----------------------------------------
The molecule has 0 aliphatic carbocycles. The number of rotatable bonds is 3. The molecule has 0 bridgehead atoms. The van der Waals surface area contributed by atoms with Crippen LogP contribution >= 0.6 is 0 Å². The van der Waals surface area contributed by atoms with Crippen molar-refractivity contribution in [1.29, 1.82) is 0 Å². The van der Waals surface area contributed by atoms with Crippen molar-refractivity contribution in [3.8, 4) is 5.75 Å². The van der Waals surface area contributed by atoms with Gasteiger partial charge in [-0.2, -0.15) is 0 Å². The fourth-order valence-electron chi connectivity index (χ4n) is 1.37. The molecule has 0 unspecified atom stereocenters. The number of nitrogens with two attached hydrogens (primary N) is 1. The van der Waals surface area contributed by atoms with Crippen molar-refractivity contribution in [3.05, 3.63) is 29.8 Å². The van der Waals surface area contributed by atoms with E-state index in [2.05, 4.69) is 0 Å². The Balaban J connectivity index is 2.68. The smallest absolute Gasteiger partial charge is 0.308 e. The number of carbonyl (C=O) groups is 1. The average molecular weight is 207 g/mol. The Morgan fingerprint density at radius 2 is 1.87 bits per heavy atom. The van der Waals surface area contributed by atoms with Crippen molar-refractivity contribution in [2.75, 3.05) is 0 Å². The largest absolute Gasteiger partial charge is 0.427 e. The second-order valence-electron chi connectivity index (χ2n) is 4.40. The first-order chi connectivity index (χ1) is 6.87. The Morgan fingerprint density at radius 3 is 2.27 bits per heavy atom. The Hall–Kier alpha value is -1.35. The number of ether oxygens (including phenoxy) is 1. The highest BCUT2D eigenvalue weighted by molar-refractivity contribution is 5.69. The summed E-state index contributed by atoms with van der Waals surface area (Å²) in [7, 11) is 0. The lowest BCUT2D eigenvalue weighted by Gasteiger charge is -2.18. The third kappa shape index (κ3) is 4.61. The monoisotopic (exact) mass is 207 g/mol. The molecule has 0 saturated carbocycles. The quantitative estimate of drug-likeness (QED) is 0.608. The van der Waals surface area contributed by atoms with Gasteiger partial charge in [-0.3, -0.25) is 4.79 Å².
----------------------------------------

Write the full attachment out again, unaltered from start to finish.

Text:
The molecule has 0 aliphatic carbocycles. The number of rotatable bonds is 3. The molecule has 0 bridgehead atoms. The van der Waals surface area contributed by atoms with Crippen LogP contribution >= 0.6 is 0 Å². The van der Waals surface area contributed by atoms with Crippen molar-refractivity contribution in [1.29, 1.82) is 0 Å². The van der Waals surface area contributed by atoms with Crippen molar-refractivity contribution in [3.8, 4) is 5.75 Å². The van der Waals surface area contributed by atoms with Gasteiger partial charge in [-0.2, -0.15) is 0 Å². The fourth-order valence-electron chi connectivity index (χ4n) is 1.37. The molecule has 0 unspecified atom stereocenters. The number of nitrogens with two attached hydrogens (primary N) is 1. The van der Waals surface area contributed by atoms with Crippen molar-refractivity contribution in [3.05, 3.63) is 29.8 Å². The van der Waals surface area contributed by atoms with E-state index in [2.05, 4.69) is 0 Å². The Balaban J connectivity index is 2.68. The smallest absolute Gasteiger partial charge is 0.308 e. The number of carbonyl (C=O) groups is 1. The average molecular weight is 207 g/mol. The Morgan fingerprint density at radius 2 is 1.87 bits per heavy atom. The van der Waals surface area contributed by atoms with Crippen molar-refractivity contribution in [2.75, 3.05) is 0 Å². The largest absolute Gasteiger partial charge is 0.427 e. The second-order valence-electron chi connectivity index (χ2n) is 4.40. The first-order chi connectivity index (χ1) is 6.87. The Morgan fingerprint density at radius 3 is 2.27 bits per heavy atom. The Hall–Kier alpha value is -1.35. The number of ether oxygens (including phenoxy) is 1. The highest BCUT2D eigenvalue weighted by molar-refractivity contribution is 5.69. The summed E-state index contributed by atoms with van der Waals surface area (Å²) in [7, 11) is 0. The lowest BCUT2D eigenvalue weighted by Gasteiger charge is -2.18. The third kappa shape index (κ3) is 4.61. The monoisotopic (exact) mass is 207 g/mol. The molecule has 0 saturated carbocycles. The quantitative estimate of drug-likeness (QED) is 0.608. The van der Waals surface area contributed by atoms with Gasteiger partial charge in [-0.3, -0.25) is 4.79 Å².